Can left atrial function guide atrial fibrillation ablation? Gregory E. Supple, MD, FACC From the Division of Cardiac Electrophysiology, Perelman School of Medicine, University of Pennsylvania, Philadelphia, Pennsylvania. It has been over 15 years since Haïssaguerre et al1 described successful ablation of paroxysmal atrial fibrillation (AF) by targeting pulmonary vein triggers. In the intervening years, AF ablation has exploded to become a dominant procedure in electrophysiology. Pulmonary vein isolation remains the cornerstone of AF ablation,2 yet despite countless studies and an expanding arsenal of tools and techniques, the outcomes of AF ablation have never improved dramatically beyond those initially achieved by Haïssaguerre. In the face of an ever-growing population of patients with symptomatic AF, better ablation strategies have proven elusive. In light of the potential complications of AF ablation, there is a clear need to improve procedure effectiveness. However, we also need better ways to predict the effectiveness of the procedure to guide patient selection. Multiple studies have demonstrated that increased left atrial (LA) size correlates with worse AF ablation outcomes3–5 and that the results of ablation of paroxysmal AF are better than those of ablation of persistent AF.6 In this issue of HeartRhythm, Montserrat et al7 evaluate markers of LA function using 2-dimensional echocardiographic speckle tracking to assess LA strain and strain rate as well as compare these markers in patients with or without recurrent AF after first or second ablation. Recently, there has been a growing literature on the evaluation of atrial strain that has demonstrated its predictive value (1) to identify the risk of AF after cardiac surgery,8,9 (2) as an additive measure to the CHA2DS2-VASc score to predict thromboembolic risk in AF,10,11 and (3) to help predict the success rates after ablation.12,13 Other work has demonstrated that LA strain and strain rate correlate with LA structural remodeling seen on magnetic resonance imaging14 and has also shown them to correlate with fibrosis seen on histopathology.15 While some studies have demonstrated that LA strain correlates with LA size,16 others have suggested that LA strain may be an independent, or even more sensitive, predictor of the risk of progressive or recurrent AF. This growing literature clearly demonstrates that LA function might have an important impact on AF with respect to its risk of development and persistence, susceptibility to Address reprint requests and correspondence: Dr Gregory E. Supple, University of Pennsylvania School of Medicine, 3400 Spruce St, 9 Founders, Philadelphia, PA 19104. E-mail address: gregory.supple@uphs. upenn.edu.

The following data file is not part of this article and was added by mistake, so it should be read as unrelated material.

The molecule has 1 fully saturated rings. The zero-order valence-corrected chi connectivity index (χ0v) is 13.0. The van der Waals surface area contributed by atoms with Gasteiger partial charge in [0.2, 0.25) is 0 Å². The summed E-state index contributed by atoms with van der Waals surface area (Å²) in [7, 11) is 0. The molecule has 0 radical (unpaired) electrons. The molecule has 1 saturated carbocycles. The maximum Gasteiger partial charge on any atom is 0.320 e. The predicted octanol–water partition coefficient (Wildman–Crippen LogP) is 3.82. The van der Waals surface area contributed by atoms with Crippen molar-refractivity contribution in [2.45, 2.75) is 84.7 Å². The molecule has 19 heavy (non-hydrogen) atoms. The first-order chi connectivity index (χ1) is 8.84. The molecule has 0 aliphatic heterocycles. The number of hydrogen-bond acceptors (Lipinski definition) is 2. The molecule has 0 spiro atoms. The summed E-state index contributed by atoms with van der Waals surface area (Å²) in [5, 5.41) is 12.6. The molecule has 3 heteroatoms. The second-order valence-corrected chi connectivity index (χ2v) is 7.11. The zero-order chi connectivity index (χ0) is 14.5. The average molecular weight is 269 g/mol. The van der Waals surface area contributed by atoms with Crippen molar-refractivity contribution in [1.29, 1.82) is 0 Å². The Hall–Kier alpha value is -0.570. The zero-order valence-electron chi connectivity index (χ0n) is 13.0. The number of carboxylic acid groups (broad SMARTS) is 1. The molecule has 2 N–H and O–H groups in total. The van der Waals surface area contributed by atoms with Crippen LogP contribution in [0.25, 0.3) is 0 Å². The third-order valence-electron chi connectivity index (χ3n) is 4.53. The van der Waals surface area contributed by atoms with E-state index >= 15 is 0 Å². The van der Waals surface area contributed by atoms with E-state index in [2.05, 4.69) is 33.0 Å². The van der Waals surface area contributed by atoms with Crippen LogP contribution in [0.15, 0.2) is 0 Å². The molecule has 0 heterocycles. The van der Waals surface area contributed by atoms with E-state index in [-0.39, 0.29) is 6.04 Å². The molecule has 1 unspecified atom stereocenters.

1547-5271/$-see front matter B 2015 Heart Rhythm Society. All rights reserved.